Very impressive list of keywords for cherry blossoms John!  I've also been doing some some of the same for my recent images of Vancouver cherry blossoms.  Btw, I'm not sure if the ones in your image are Kanzan, as they are usually a darker pink in colour.

 

Maria

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Alamy themselves has said it makes no difference, as I must have said a dozen times now. :rolleyes:

 

Geoff.

OK then, I'll stick with Sudoku.

I wasn't directing anything at you John. Sorry if it came across that way. :)

 

Geoff.

Never crossed my mind. It was a bad attempt at humour on my part.

 

Actually, trying to dream up 50 tags for the same image was quite instructive. It's amazing what you can think of. Still don't feel it's worth the effort for most images, though.

 

Here's what I came up with for the aforementioned cherry blossoms.

 

P.S. Images like this one tend not sell (IME) on Alamy, so I thought there was nothing to lose.

 

 

Very impressive list of keywords for cherry blossoms John!  I've also been doing some some of the same for my recent images of Vancouver cherry blossoms.  Btw, I'm not sure if the ones in your image are Kanzan, as they are usually a darker pink in colour.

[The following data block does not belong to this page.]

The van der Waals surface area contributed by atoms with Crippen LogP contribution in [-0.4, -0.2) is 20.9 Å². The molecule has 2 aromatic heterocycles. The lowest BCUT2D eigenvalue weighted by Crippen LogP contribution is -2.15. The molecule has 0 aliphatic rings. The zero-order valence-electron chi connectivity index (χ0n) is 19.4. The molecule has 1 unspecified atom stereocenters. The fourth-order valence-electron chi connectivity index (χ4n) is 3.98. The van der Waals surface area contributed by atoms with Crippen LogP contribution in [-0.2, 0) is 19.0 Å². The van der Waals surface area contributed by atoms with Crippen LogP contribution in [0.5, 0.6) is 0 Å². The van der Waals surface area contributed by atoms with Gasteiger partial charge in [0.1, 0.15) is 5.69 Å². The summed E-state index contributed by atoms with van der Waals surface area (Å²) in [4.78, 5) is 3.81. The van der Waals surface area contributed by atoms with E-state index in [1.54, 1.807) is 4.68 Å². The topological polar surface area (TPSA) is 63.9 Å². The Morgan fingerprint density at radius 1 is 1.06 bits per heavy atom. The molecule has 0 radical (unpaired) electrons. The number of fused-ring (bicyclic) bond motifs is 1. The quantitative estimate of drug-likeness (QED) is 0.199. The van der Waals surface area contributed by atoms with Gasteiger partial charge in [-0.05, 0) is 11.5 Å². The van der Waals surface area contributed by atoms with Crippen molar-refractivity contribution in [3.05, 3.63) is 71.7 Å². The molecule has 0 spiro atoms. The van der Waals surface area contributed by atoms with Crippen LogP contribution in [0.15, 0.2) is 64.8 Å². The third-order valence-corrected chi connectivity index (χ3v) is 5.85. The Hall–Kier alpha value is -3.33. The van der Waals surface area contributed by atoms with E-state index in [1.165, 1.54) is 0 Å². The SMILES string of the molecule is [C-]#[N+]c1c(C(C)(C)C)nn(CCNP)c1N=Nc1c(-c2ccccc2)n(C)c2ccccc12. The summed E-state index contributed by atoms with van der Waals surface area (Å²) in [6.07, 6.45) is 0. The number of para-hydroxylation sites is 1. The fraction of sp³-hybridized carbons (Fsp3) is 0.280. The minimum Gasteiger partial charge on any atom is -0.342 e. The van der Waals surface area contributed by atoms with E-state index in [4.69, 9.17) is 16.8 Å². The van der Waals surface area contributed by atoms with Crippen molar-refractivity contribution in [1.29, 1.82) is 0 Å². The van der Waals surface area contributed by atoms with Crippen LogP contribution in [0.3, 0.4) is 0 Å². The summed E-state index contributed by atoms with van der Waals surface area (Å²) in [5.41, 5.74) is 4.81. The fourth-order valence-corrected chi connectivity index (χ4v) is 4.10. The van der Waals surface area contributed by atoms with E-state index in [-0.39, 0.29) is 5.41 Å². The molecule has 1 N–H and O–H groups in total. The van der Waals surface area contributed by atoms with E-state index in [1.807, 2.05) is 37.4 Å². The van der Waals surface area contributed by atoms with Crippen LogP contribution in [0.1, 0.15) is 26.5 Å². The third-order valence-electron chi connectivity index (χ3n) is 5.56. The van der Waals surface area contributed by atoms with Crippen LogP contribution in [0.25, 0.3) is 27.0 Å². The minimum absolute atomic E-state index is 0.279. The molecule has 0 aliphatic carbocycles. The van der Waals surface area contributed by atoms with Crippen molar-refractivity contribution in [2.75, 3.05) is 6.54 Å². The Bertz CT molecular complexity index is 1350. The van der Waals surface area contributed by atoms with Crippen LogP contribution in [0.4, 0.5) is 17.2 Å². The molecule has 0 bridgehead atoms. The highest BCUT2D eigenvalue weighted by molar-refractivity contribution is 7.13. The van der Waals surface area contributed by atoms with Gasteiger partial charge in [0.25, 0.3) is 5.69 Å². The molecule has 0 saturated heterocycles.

Maria

 

 

Thanks for pointing that out. You may be right. I'll have to do some more research. The Kanzan might be the really dark pink blossoms. I'm not exactly an expert...

 

BTW, have you ever licensed a Vancouver cherry blossom image? I haven't, but they are fun to take.

 

Regarding using the word "concept" (or variation thereof) in keywords, I don't usually put it  in. Perhaps I should start doing that.

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Alamy themselves has said it makes no difference, as I must have said a dozen times now. :rolleyes:

 

Geoff.

OK then, I'll stick with Sudoku.

I wasn't directing anything at you John. Sorry if it came across that way. :)

 

Geoff.